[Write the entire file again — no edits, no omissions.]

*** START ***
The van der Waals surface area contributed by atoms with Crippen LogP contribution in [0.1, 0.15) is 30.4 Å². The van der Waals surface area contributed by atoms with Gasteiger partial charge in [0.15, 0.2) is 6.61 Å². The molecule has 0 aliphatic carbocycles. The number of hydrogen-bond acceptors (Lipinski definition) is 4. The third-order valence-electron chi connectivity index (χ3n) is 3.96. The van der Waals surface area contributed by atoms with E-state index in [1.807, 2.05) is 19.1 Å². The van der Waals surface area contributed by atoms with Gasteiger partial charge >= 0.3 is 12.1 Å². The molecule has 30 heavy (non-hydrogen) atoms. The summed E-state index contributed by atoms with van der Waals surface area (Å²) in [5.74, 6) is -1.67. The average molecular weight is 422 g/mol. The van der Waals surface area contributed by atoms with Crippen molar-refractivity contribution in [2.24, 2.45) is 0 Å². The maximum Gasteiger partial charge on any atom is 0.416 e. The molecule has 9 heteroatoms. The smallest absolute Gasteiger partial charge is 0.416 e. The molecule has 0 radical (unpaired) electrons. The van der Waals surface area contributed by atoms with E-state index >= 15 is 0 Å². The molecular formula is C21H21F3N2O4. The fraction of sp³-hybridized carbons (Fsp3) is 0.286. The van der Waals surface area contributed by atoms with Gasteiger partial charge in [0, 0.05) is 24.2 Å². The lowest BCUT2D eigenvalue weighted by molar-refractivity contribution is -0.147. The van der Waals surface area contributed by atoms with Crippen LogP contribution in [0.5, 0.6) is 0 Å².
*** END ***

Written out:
The van der Waals surface area contributed by atoms with Crippen LogP contribution in [0.1, 0.15) is 30.4 Å². The van der Waals surface area contributed by atoms with Gasteiger partial charge in [0.15, 0.2) is 6.61 Å². The molecule has 0 aliphatic carbocycles. The number of hydrogen-bond acceptors (Lipinski definition) is 4. The third-order valence-electron chi connectivity index (χ3n) is 3.96. The van der Waals surface area contributed by atoms with E-state index in [1.807, 2.05) is 19.1 Å². The van der Waals surface area contributed by atoms with Gasteiger partial charge >= 0.3 is 12.1 Å². The molecule has 30 heavy (non-hydrogen) atoms. The summed E-state index contributed by atoms with van der Waals surface area (Å²) in [5.74, 6) is -1.67. The average molecular weight is 422 g/mol. The van der Waals surface area contributed by atoms with Crippen molar-refractivity contribution in [2.24, 2.45) is 0 Å². The maximum Gasteiger partial charge on any atom is 0.416 e. The molecule has 9 heteroatoms. The smallest absolute Gasteiger partial charge is 0.416 e. The molecule has 0 radical (unpaired) electrons. The van der Waals surface area contributed by atoms with E-state index >= 15 is 0 Å². The molecular formula is C21H21F3N2O4. The fraction of sp³-hybridized carbons (Fsp3) is 0.286. The van der Waals surface area contributed by atoms with Gasteiger partial charge in [0, 0.05) is 24.2 Å². The lowest BCUT2D eigenvalue weighted by molar-refractivity contribution is -0.147. The van der Waals surface area contributed by atoms with Crippen LogP contribution in [0.5, 0.6) is 0 Å².